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Diuris luteola facts for kids

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Northern doubletail
Scientific classification
Genus:
Diuris
Species:
luteola

Diuris luteola, commonly called the northern doubletail, is a species of orchid which is endemic to Queensland. It has a single linear leaf at its base and up to six pale yellow flowers with a few brown markings. It grows in shallow, stony soil on tablelands in eastern parts of the state.

Description

Diuris luteola is a tuberous, perennial herb with a single linear leaf 200–350 mm (8–10 in) long, 3–4 mm (0.1–0.2 in) wide with a purplish base. Up to six pale yellow flowers with a few brown markings, about 25 mm (1 in) wide are borne on a flowering stem 120–450 mm (5–20 in) tall. The dorsal sepal projects forward and is egg-shaped, 7–10 mm (0.3–0.4 in) long and 5–8 mm (0.2–0.3 in) wide. The lateral sepals are linear to lance-shaped with the narrower end towards the base, green with brown blotches, 12–20 mm (0.5–0.8 in) long, about 2 mm (0.08 in) wide, turned downwards and crossed over each other. The petals are more or less erect, spread apart from each other with an elliptic to egg-shaped blade with the narrower end towards the base. They are 6–10 mm (0.2–0.4 in) long and 4.5–8.5 mm (0.2–0.3 in) wide on a dark reddish brown stalk 3–5 mm (0.12–0.20 in) long. The labellum is 6–9 mm (0.2–0.4 in) long, usually projects forwards and has three lobes. The centre lobe is linear to egg-shaped, 4–7 mm (0.2–0.3 in) wide with a few pale brown markings. The side lobes are linear to oblong, erect, about 3 mm (0.1 in) long and 1–1.5 mm (0.04–0.06 in) wide. There are two parallel ridge-like calli about 5 mm (0.20 in) long near the base of the mid-line of the base of the labellum. Flowering occurs from July to September.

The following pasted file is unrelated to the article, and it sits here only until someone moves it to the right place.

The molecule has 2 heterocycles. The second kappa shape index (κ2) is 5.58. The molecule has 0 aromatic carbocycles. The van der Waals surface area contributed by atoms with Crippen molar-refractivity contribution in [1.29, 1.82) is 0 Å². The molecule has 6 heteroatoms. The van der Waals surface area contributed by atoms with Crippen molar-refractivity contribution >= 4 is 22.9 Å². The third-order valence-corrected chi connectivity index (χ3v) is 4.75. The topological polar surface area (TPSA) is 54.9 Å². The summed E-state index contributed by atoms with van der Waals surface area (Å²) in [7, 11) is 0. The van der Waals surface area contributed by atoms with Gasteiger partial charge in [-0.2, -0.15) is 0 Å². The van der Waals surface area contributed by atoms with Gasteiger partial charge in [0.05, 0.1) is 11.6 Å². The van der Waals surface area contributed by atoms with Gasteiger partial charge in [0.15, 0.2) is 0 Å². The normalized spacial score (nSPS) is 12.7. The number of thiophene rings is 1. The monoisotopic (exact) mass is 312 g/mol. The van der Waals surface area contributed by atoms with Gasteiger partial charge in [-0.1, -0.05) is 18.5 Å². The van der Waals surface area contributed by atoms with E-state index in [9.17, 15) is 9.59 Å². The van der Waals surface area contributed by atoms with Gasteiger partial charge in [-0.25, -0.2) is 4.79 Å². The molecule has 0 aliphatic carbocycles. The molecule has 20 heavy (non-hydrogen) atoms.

Taxonomy and naming

Diuris luteola was first formally described in 1991 by David Jones and Bruce Gray from a specimen collected on the Atherton Tableland near Herberton and the description was published in Australian Orchid Research. The specific epithet (luteola) is a Latin word meaning "yellowish", referring to the colour of the flowers of this species.

Distribution and habitat

The northern doubletail grows in shallow soil in grassy forest from Mount Windsor adjacent to the Daintree National Park to the Blackdown Tableland.

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